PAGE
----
Of similar benefit to US empire is the maritime trade network that the UAE has pieced together through the dealings of DP World and the AD Ports Group – state-owned firms run by Dubai and Abu Dhabi respectively. Their role is to direct increasing shares of global trade through Emirati-owned mega ports, facilitate security arrangements with partner/client countries, and acquire spaces from which the UAE can launch military operations, as when the Emirates attacked Yemen from a DP World port in Eritrea. The Emirati companies build and manage ‘free zones’ around their ports, which operate beyond national labour laws and smooth out logistical frictions arising from the intersection of Chinese, Indian and American commercial activities. Markets along the Horn of Africa, once loosely embedded in the circuitry of the global economy, are now being fully integrated thanks to these zones. By this means, the UAE provides other states – the US chief among them – with spaces to absorb their export capital and advance their geostrategic interests. In return, it extracts rents on a large share of the world’s trade. Its control over key logistical sites is now set to extend to the Indian and Pacific Oceans via recent port takeovers in Pakistan, India and Indonesia.

Global capital is likewise served by the state-owned – or, more precisely, royal-owned – structure of the UAE’s economy. The system’s idiosyncrasies can, from time to time, transgress the principles of free competition or corporate governance. First Abu Dhabi Bank, chaired by Sheikh Tahnoun and majority-owned by Mubadala and the royal family, has granted his royal highness and other board members more than $3 billion in loans. Tahnoun, who chairs public and private institutions with total assets worth more than $1.5 trillion, has used his command of public resources and regulatory powers to propel his International Holding Company, a private Al Nahyan family-owned entity, from total obscurity to a market capitalization larger than Goldman Sachs in the space of a few years. Yet, such excesses aside, the Al Nahyans, along with Dubai’s ruling Al Maktoum family, have been widely praised for their economic management and openness to foreign investment. They typically act as the first risk-bearers within the MENA region, opening up opportunities for traders in London and New York to grab an easy scalp. In relieving Egypt’s balance-of-payment strains through a $35 billion investment in February, ADQ allowed Western bond traders to safely return to the country and collect enormous interest payments on its sovereign debt. The UAE’s state capitalism can thus serve as a vehicle for investors to navigate the rise of new actors within the structures of contemporary globalization.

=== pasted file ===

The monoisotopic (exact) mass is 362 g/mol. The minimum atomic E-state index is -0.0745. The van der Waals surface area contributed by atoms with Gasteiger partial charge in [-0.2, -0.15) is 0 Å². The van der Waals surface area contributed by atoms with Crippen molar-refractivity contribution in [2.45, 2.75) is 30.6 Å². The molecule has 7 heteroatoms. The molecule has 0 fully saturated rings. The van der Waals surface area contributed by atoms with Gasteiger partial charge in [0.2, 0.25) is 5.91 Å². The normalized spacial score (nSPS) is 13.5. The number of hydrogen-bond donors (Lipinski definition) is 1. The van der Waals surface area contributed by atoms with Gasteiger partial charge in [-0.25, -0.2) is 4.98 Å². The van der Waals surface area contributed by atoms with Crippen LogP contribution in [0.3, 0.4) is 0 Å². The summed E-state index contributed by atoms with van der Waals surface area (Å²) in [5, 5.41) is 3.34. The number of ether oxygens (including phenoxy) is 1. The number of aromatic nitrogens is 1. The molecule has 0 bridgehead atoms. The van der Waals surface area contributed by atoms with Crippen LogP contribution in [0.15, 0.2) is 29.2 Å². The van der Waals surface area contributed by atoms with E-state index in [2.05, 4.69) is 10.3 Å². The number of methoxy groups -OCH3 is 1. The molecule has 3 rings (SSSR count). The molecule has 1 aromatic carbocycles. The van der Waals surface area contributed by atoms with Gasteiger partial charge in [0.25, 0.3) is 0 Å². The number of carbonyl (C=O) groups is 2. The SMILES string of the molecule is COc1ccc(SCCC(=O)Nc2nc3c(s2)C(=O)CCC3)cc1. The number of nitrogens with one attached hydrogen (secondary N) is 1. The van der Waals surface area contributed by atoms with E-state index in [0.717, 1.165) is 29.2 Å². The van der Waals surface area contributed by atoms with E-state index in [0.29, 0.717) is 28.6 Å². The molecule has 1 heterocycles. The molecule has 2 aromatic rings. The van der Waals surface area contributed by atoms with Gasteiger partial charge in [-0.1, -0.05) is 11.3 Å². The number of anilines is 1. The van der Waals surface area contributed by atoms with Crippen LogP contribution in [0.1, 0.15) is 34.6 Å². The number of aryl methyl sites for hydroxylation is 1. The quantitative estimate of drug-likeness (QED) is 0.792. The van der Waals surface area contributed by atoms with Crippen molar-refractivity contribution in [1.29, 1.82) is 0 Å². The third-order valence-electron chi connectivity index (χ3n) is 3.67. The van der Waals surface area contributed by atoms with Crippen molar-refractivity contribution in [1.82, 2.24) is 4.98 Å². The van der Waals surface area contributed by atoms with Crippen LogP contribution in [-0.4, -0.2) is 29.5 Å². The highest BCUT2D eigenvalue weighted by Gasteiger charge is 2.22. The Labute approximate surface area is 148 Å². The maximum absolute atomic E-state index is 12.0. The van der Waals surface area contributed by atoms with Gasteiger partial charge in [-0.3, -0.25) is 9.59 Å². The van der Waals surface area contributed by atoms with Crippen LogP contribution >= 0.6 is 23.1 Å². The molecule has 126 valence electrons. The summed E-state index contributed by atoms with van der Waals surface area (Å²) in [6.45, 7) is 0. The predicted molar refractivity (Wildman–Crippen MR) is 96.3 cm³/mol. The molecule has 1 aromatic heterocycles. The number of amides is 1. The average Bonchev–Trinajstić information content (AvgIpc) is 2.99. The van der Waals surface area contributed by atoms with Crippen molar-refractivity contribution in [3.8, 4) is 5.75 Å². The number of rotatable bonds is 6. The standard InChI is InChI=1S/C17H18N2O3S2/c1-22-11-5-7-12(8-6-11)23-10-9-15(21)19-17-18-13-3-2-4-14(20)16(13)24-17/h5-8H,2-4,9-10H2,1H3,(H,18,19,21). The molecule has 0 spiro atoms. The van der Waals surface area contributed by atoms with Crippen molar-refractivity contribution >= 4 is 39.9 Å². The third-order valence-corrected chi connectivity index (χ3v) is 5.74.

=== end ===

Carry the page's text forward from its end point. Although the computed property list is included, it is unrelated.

Assessed in full, then, the UAE’s devotion to the empire of capital is pure, even though its relationship with Washington shows some signs of surface fracture. The Emiratis know that American dominance is sustained not only by military might, but by the free movement of capital, the management of labour and trade hierarchies, the exorbitant privilege of the dollar and the availability of offshore hideaways. The UAE upholds these principles in all its commercial engagements, including those involving Russia, China and Iran. In contrast, parts of the American political establishment are willing to compromise them by pursuing self-destructive trade wars and weaponizing the global financial system. The apparent divergence between the UAE and US is less the result of an imperial custodian going rogue than of an emperor no longer able to discern, let alone honour, his best interests.

Since the Arab Spring, the UAE no longer views the US as a reliable protector: a scepticism that was fuelled by Biden’s lackadaisical response to the Houthis’ attacks on UAE territory and the Iranian seizures of oil tankers. Even so, by maintaining close relations with particular fractions of US capital – the financial sector in particular – Emirati elites hope to preserve their position in the imperial matrix: one that allows them to augment their wealth, consolidate their power and obstruct the possibility of social change.

None of this is to imply that the UAE is without internal contradictions. Since 2011 especially, it has adopted a muscular military interventionism which has often hindered rather than helped capital accumulation. The Emirati-Saudi misadventure in Yemen was one such instance, which expedited Ansar Allah’s maturation into a force capable of redirecting maritime traffic around the Cape of Good Hope. The UAE’s support for Zintan militias – and, later, Khalifa Haftar in Libya – was another, which fomented political instability and disrupted oil production, while the transnational campaign against the Muslim Brotherhood was, at best, a waste of resources. Nevertheless, Abu Dhabi’s violence, even when it has resulted in short-term losses, has never been wholly useless to capital. While martial crackdowns across the Middle East and North Africa may have foreclosed investment opportunities temporarily, they have also narrowed the horizons of popular movements. By forcing those aspiring for social, political and economic transformation into more defensive postures, they have helped protect the region’s class relations and power distribution. 

As Washington continues to restructure its empire in the years ahead, the UAE will exploit this transition by playing all sides to its material and strategic advantage, while also working to preserve global capital’s boundless hegemony. It is possible that this will lead to fractures between the US and its deputy, which could create openings for a politics of democratization and redistribution. Yet, given the coordinates of the present conjuncture, it is more likely to have the opposite effect: strengthening the dominance of a rapacious neoliberal monarchy, which can court America’s adversaries without weakening the power of its patron. 

Read on: Mike Davis, ‘Fear and Money in Dubai’, NLR 41.